Acquired immunodeficiency syndrome (AIDS) is a chronic, life-threatening condition caused by the human immunodeficiency virus (HIV), which damages your immune system. By compromising your immune system, HIV restricts your body's ability to fight against organisms that cause disease. 

HIV is a sexually transmitted disease and can also be transferred through infected blood contact, from mother to child during pregnancy​, childbirth or breast feeding. 

To date, there is no cure for HIV/AIDS; however medications are available which can reduce the progression of this disease. 

The symptoms of HIV/AIDS vary and depend on the phase of the infection. 

First Stage or Acute Infection:​

  • The symptoms show within 2 to 6 weeks after the virus has entered the body

  • The symptoms mimic the symptoms of flu and occurs when the body tries to fight the HIV virus

These may include: 

  • Headache

  • Fever

  • Fatigue

  • Diarrhoea

  • Nausea and vomiting

  • Aching muscles

  • Sore throat

  • Red rash that doesn't itch, usually on the torso​

Second Stage and Progression to AIDS:

If during stage 1, HIV remains untreated and the symptoms go away completely, it will appear as if good health has been restored. However, internally the virus is slowly damaging the immune system. This is Stage 2 and is also known as Progression to AIDS. It can take about ten years before it develops into AIDS and by this time, the immune system has been damaged to the extent that it is unable to fight even minor infections that a person with a normal immune system would be able to overcome. The signs and symptoms of Stage 2 may include:​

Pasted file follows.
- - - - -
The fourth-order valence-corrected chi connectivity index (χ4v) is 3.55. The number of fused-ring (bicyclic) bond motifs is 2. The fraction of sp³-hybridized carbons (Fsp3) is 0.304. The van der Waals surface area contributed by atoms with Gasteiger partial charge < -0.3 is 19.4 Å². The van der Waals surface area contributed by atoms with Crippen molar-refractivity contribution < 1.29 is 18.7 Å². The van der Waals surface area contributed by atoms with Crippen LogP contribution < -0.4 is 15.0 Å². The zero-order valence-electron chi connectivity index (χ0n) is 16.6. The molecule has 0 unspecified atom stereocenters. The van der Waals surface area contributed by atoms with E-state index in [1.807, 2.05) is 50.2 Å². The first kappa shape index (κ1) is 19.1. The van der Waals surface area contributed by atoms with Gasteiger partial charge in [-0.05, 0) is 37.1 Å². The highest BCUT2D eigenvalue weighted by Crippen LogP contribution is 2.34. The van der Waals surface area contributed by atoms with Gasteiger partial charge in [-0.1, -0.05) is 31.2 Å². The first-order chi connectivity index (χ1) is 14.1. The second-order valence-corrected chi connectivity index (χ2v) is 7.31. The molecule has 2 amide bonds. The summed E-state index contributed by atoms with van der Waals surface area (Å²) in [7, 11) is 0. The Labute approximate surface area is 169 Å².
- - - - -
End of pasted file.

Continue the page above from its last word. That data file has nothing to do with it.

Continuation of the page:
• Feeling very tired all the time

  • Unexpected weight loss

  • Night sweats

  • Fever that goes on for days

  • Swollen lymph nodes

  • Long lasting diarrhoea

  • Skin bumps

  • Rashes

Many people do not know that they have been infected with HIV and only discover this when they experience the above symptoms and get checked by a doctor.​​

If you think that you may have been infected with HIV or have experienced the symptoms of HIV it is best to get checked by a medical specialist. Make an appointment to consult with our doctors in the Internal Medicine Service Line​ at the Aga Khan University Hospital​
Your time with your doctor maybe limited, so make sure to prepare for your visit beforehand. Here are some tips to help get you started.​

Your doctor will take a medical history, may ask you questions about your lifestyle and examine you for signs and symptoms of HIV/ AIDS.

To diagnose HIV infection, your doctor may ask for a blood test to detect HIV antibodies. However, it takes at least twelve weeks for the antibodies to appear which is an indication of HIV/AIDS. If you have been diagnosed with HIV, the following tests can help identify the stage of the disease:

  • CD4 count: even if you have no symptoms, HIV infection progresses to AIDS when your CD4 count dips below 200. CD4 cells are a type of white blood cell which are specifically destroyed by HIV, and a count of these help diagnose the stage of HIV in the body.

  • Viral load: this test measures the level of virus in your blood.